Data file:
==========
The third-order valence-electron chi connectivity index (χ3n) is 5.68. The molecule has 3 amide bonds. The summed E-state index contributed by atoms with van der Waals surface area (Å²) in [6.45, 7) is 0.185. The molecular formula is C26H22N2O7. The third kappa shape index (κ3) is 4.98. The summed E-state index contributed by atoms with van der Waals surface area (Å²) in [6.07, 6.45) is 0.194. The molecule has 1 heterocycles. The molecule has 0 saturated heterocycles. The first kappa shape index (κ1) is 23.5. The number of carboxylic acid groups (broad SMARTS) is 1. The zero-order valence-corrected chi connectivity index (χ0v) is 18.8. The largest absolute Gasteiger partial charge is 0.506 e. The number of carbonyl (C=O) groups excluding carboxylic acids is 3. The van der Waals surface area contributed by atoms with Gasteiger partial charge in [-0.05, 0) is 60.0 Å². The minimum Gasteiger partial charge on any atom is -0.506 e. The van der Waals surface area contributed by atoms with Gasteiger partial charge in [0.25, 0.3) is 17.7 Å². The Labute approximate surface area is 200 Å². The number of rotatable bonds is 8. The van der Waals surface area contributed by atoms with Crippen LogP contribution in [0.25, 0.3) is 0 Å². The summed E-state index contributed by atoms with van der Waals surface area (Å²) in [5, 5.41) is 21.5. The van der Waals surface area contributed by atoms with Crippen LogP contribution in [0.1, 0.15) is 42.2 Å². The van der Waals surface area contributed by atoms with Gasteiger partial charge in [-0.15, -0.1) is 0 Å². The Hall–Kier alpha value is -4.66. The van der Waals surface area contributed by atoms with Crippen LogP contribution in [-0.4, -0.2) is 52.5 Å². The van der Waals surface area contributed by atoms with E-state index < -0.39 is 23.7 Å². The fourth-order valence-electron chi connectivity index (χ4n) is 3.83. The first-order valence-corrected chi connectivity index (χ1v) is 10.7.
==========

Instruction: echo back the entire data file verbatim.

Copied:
The third-order valence-electron chi connectivity index (χ3n) is 5.68. The molecule has 3 amide bonds. The summed E-state index contributed by atoms with van der Waals surface area (Å²) in [6.45, 7) is 0.185. The molecular formula is C26H22N2O7. The third kappa shape index (κ3) is 4.98. The summed E-state index contributed by atoms with van der Waals surface area (Å²) in [6.07, 6.45) is 0.194. The molecule has 1 heterocycles. The molecule has 0 saturated heterocycles. The first kappa shape index (κ1) is 23.5. The number of carboxylic acid groups (broad SMARTS) is 1. The zero-order valence-corrected chi connectivity index (χ0v) is 18.8. The largest absolute Gasteiger partial charge is 0.506 e. The number of carbonyl (C=O) groups excluding carboxylic acids is 3. The van der Waals surface area contributed by atoms with Gasteiger partial charge in [-0.05, 0) is 60.0 Å². The minimum Gasteiger partial charge on any atom is -0.506 e. The van der Waals surface area contributed by atoms with Gasteiger partial charge in [0.25, 0.3) is 17.7 Å². The Labute approximate surface area is 200 Å². The number of rotatable bonds is 8. The van der Waals surface area contributed by atoms with Crippen LogP contribution in [0.25, 0.3) is 0 Å². The summed E-state index contributed by atoms with van der Waals surface area (Å²) in [5, 5.41) is 21.5. The van der Waals surface area contributed by atoms with Crippen LogP contribution in [0.1, 0.15) is 42.2 Å². The van der Waals surface area contributed by atoms with Gasteiger partial charge in [-0.15, -0.1) is 0 Å². The Hall–Kier alpha value is -4.66. The van der Waals surface area contributed by atoms with Crippen LogP contribution in [-0.4, -0.2) is 52.5 Å². The van der Waals surface area contributed by atoms with E-state index < -0.39 is 23.7 Å². The fourth-order valence-electron chi connectivity index (χ4n) is 3.83. The first-order valence-corrected chi connectivity index (χ1v) is 10.7.